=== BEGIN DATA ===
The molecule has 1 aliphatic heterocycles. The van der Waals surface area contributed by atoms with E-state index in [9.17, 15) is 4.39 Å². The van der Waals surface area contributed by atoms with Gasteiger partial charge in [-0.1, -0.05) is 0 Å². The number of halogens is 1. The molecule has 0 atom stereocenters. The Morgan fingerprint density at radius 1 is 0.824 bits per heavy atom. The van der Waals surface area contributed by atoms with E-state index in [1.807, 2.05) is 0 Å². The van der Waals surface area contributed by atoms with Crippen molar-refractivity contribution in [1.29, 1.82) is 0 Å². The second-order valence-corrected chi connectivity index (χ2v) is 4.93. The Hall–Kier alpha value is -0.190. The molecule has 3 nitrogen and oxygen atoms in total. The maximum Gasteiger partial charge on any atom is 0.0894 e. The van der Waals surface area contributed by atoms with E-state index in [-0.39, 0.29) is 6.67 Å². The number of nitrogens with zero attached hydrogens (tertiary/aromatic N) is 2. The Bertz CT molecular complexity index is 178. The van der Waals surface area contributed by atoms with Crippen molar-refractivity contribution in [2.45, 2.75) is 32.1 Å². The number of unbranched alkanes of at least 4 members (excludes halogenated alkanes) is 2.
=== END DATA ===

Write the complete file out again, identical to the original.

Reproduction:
The molecule has 1 aliphatic heterocycles. The van der Waals surface area contributed by atoms with E-state index in [9.17, 15) is 4.39 Å². The van der Waals surface area contributed by atoms with Gasteiger partial charge in [-0.1, -0.05) is 0 Å². The number of halogens is 1. The molecule has 0 atom stereocenters. The Morgan fingerprint density at radius 1 is 0.824 bits per heavy atom. The van der Waals surface area contributed by atoms with E-state index in [1.807, 2.05) is 0 Å². The van der Waals surface area contributed by atoms with Crippen molar-refractivity contribution in [1.29, 1.82) is 0 Å². The second-order valence-corrected chi connectivity index (χ2v) is 4.93. The Hall–Kier alpha value is -0.190. The molecule has 3 nitrogen and oxygen atoms in total. The maximum Gasteiger partial charge on any atom is 0.0894 e. The van der Waals surface area contributed by atoms with E-state index in [-0.39, 0.29) is 6.67 Å². The number of nitrogens with zero attached hydrogens (tertiary/aromatic N) is 2. The Bertz CT molecular complexity index is 178. The van der Waals surface area contributed by atoms with Crippen molar-refractivity contribution in [2.45, 2.75) is 32.1 Å². The number of unbranched alkanes of at least 4 members (excludes halogenated alkanes) is 2.